You don’t wait, you get, have your list at the ready, and you just go ahead with your head down and get it done. Because they didn’t do that in the first years of the Obama Administration. And it caused tremendous gridlock. And that, of course, was the reason that they ended up eliminating the filibuster for lower court judges because they had to. The Republicans obstructed every judge that Obama nominated and did until they were forced not to. So there’s an object lesson in that, in how the filibuster actually– and again, that works for Republicans as well as Democrats. So eliminating the filibuster for judges meant that they have been nominating many more judges in both administrations. And as far as I’m concerned, that’s a good thing. I mean, there was a point there where there were just, there, there were empty courts. They didn’t have enough judges in there.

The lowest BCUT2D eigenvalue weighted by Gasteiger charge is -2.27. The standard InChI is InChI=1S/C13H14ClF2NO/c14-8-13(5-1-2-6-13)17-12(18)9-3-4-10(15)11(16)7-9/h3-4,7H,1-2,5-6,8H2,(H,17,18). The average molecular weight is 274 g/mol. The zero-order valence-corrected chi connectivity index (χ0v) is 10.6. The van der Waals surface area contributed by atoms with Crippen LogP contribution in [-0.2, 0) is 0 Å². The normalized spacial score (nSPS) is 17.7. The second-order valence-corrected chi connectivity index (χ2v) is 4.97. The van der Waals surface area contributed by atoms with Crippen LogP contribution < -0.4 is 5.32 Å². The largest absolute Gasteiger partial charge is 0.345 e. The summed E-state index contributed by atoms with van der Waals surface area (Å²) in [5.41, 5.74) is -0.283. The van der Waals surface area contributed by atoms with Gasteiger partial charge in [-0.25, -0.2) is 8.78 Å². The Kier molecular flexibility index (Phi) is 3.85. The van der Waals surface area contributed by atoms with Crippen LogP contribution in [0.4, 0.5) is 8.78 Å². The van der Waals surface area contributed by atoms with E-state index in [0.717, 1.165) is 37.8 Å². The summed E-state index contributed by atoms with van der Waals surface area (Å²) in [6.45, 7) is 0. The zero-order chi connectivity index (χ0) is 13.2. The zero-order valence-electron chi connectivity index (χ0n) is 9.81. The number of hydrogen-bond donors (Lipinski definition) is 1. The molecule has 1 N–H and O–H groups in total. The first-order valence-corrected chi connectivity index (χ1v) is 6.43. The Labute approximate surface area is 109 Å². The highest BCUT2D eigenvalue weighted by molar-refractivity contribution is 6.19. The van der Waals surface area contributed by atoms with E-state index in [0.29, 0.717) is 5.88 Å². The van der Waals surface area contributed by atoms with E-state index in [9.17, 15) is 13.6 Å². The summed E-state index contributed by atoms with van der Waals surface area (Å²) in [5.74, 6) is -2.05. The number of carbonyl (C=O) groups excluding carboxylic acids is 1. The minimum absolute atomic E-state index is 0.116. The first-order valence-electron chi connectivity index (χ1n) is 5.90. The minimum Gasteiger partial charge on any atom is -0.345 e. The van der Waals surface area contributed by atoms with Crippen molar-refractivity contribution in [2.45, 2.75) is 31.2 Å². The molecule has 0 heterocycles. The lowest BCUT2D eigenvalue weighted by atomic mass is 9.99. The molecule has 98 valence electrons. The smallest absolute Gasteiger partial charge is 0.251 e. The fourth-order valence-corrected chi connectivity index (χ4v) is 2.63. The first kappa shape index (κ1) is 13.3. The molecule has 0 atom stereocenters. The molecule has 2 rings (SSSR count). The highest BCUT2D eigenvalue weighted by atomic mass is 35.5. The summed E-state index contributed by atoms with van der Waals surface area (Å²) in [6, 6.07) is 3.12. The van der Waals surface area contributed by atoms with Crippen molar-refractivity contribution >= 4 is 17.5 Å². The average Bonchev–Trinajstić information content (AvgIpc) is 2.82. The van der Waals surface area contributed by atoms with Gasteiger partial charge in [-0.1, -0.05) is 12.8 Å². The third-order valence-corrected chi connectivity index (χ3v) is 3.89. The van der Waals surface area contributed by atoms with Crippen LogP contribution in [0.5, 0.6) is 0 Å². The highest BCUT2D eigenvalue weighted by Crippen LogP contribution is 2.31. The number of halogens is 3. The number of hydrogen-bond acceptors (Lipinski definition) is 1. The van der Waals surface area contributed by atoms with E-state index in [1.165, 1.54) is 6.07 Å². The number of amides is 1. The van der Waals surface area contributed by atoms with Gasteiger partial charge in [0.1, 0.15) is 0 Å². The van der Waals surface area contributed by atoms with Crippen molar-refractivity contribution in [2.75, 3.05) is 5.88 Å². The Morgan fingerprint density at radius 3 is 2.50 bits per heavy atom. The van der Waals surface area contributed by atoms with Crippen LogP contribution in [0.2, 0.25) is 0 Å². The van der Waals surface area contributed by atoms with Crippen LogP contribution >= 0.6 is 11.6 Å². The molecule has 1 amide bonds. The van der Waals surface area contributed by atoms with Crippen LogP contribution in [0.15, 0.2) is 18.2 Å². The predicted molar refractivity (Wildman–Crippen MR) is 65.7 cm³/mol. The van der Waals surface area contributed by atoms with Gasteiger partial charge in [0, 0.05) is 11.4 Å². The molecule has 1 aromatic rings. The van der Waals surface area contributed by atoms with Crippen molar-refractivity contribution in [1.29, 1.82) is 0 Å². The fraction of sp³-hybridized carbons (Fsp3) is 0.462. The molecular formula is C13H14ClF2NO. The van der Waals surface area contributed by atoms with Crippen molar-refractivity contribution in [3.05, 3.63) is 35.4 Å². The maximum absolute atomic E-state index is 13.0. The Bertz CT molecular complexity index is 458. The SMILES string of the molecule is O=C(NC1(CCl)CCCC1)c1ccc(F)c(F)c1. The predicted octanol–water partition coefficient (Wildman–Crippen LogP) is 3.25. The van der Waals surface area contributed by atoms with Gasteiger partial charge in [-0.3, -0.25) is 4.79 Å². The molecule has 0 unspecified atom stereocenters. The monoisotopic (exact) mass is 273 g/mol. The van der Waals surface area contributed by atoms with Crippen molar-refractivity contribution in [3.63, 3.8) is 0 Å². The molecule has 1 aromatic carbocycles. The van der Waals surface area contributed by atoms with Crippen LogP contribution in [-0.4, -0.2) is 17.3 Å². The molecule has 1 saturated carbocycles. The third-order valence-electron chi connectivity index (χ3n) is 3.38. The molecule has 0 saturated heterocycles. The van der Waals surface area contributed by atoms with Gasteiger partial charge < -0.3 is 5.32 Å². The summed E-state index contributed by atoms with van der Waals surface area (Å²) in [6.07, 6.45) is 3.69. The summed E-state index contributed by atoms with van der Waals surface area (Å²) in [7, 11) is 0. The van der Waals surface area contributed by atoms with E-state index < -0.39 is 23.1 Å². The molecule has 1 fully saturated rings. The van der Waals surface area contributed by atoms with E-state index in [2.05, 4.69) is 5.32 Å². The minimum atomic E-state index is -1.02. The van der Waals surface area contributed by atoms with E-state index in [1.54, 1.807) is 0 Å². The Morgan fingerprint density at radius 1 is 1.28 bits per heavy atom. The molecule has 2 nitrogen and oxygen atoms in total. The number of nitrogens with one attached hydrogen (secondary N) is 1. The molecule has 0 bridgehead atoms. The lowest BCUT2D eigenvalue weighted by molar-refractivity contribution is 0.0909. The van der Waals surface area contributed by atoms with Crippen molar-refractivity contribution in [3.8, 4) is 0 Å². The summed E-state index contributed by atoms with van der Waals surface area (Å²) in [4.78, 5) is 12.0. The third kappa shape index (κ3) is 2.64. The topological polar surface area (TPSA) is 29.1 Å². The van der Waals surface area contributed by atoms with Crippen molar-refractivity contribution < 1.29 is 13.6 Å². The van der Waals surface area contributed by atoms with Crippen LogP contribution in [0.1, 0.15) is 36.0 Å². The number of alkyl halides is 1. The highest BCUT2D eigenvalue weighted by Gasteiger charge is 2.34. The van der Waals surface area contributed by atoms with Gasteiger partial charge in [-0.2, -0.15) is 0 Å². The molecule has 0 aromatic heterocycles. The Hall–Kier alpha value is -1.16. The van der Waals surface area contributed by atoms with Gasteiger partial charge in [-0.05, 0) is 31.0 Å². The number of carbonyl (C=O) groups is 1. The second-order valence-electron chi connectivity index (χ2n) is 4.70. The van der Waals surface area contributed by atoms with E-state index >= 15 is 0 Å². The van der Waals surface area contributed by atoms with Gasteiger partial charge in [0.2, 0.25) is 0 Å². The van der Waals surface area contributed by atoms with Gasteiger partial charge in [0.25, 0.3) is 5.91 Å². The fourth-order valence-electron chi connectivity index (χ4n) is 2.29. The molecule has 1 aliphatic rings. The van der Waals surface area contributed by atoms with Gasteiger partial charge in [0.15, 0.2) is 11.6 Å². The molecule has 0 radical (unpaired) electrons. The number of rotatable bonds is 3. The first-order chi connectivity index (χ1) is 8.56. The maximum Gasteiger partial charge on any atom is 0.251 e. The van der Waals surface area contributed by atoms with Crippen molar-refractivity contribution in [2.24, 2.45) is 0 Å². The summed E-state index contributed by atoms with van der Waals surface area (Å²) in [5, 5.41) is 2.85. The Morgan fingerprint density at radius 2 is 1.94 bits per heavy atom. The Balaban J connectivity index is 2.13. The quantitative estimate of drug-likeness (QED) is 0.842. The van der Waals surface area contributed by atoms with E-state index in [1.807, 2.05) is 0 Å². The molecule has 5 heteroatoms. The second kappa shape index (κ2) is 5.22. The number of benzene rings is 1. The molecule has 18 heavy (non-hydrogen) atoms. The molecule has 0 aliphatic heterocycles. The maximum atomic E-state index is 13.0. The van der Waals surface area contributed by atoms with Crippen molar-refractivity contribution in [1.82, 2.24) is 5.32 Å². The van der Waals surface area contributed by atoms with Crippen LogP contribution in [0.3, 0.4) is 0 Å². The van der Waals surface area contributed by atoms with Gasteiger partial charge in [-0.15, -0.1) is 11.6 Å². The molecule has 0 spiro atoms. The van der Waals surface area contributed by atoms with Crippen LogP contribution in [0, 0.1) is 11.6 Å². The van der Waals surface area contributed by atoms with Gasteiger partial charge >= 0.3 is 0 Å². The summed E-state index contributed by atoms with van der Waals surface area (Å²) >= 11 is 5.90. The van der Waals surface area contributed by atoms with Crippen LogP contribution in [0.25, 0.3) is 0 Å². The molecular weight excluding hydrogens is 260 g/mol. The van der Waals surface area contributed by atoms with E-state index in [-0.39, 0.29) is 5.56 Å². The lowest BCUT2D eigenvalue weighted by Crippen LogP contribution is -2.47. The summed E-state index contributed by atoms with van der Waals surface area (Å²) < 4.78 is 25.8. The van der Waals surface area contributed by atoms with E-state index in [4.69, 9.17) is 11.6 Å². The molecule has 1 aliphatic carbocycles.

So I think this is one, it is one of the unsung accomplishments, I think, of the Biden administration and one that comes directly out of lessons learned from the last time.

SHEFFIELD: Yeah. Yeah, I agree. I agree. Your point on the filibuster is important because on the filibuster, during the Biden presidency, as I mentioned, Kyrsten Sinema and Joe Manchin have been in favor of keeping the filibuster, but they have, in fact, been voting for the judges and been voting to block filibusters on the judges. So, it really does show that, as you said, it shows what you can do. And the thing is though, the judicial nominations are not the only area where there are exceptions to the filibuster rule.